Each school is in a different place on the spectrum of “cultural intelligence,” which we define at our school as a person’s ability to work efficiently and effectively in a cross-cultural context. It is important to develop a cultural vocabulary word bank that is used within your school community to talk about diversity, and starting the conversation with cultural intelligence is important because it draws attention to the fact that we all have culture—every person, family, and school. As leaders, we need to give language to the common ways our students and families speak, learn, and live. The reality is we have a lot in common—while at the same time we are also diverse by God’s design. This is a both/and proposition, not an either/or. We are image-bearers (Genesis 1:26–27) with differences (Acts 17:26). The Trinity reflects this unity within diversity and is the basis for a biblical understanding in this area.
2. Establish non-negotiables.
A necessary step to taking action in this area is to start with non-negotiables. I suggest a few non-negotiables that we have used:
- All stakeholders must stay engaged in the work and conversation. There will be times when things get uncomfortable and difficult. It is important everyone is charitable in their judgment and speech with one another.
- Expect and accept non-closure. Every problem will not be solved in one conversation. Follow-up coffee talks or intentional lunch dates maybe required.
- Require all stakeholders to have an enduring commitment to one another. Urgent action is a process of learning, loving and listening to one another.
Once these norms are established, you can seek out the diverse voices within your school community and engage in meaningful dialogue.
3. Seek unity within diversity.
When a school identifies those who are different or “other” in their school community, there is an opportunity to invite diverse perspectives to the table. This unity within diversity will better inform the decisions, programs, pedagogy, and culture of the school. Creating opportunities for individuals with different perspectives and experiences to contribute to the community promotes mutual growth and learning. These spaces can be assembled in various ways. Our school has a student alliance made up of different ethnicities within the student body, as well as a diversity committee comprising teachers, parents, and administrators. Another way to create dialogue is to utilize professional development time to address cultural concerns within the pedagogy or school culture (what we call Courageous Conversations).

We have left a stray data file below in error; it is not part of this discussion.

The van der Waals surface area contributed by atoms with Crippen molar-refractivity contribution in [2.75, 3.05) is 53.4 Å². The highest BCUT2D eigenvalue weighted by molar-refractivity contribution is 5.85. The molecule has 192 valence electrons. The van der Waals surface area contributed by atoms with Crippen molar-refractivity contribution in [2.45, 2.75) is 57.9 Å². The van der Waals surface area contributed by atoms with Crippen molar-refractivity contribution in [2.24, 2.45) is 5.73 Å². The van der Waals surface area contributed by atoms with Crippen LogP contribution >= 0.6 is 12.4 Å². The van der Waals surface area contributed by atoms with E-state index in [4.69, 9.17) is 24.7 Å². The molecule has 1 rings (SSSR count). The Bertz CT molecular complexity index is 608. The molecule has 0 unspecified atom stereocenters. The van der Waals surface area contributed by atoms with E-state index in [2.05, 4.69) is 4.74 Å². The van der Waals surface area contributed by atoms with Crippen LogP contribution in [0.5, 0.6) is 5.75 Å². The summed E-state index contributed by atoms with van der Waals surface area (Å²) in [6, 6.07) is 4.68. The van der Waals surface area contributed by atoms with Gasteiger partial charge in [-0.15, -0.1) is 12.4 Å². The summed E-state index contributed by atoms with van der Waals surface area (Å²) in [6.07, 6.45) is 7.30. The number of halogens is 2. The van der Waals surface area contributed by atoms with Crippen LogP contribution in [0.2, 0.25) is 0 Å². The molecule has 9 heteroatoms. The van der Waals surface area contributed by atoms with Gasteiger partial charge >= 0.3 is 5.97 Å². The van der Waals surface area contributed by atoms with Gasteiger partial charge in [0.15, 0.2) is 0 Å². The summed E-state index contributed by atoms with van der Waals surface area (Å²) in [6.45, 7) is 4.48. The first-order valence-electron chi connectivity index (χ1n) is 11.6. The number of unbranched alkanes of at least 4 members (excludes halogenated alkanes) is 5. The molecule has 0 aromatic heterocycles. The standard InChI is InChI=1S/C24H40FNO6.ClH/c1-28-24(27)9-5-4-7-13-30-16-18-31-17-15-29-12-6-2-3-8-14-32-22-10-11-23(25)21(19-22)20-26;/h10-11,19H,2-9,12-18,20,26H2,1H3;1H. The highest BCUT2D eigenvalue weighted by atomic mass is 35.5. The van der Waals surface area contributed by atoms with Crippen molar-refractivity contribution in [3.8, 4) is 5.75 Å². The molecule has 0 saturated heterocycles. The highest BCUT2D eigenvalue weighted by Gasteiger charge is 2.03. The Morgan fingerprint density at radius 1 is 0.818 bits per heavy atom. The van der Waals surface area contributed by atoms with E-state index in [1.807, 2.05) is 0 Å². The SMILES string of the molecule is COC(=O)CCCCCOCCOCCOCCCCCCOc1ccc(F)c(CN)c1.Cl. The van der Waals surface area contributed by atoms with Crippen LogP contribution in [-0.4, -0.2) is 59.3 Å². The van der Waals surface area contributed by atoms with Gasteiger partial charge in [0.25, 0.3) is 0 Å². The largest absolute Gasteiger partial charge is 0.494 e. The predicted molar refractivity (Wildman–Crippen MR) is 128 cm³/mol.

The fact that we are made in the image of God should impact the way we teach, equip, counsel, encourage, and ultimately lead. God created each person in your school community in His image and with purpose. We know from Micah 6:8 that God requires us “to act justly and to love mercy and to walk humbly with your God.” Because God calls us As Christian school leaders, we have an opportunity to press into the uncomfortable, being motivated by a desire for justice and the love Christ to love others as He has loved us. I pray your school would actively seek opportunities to walk in boldness (Ephesians 2:10) and play your part in the fierce urgency of now.
How can you respond to this post?
- Conduct an audit of diversity within unity on your campus. Consider data like: student, staff, and community demographics; opportunities for students to engage in supported dialogue around diversity; and whether and how the curriculum and co-curricular offerings address and support unity within diversity.
- Review the results of this audit and plan for ways to enact the three broad action steps suggested in this post.
Lewis, C.S. 2001. The Weight of Glory. HarperOne: New York.
Note: this blog was originally published in January 2020, we have decided to republish in light of the current events.
About the Author
Joel R. Gaines serves as Head of School at The City School in Philadelphia. He is married to Tia and has one son, Josiah, and three daughters, Hosanna, Elaina, and Adoniah. He graduated from Philadelphia Biblical University (Cairn University) with a BS in education and biblical studies and earned his MEd in education from Cabrini University. Joel has served in multiple roles for nearly 20 years in both Christian and public education, and in both urban and suburban settings. He can be reached via email at email@example.com.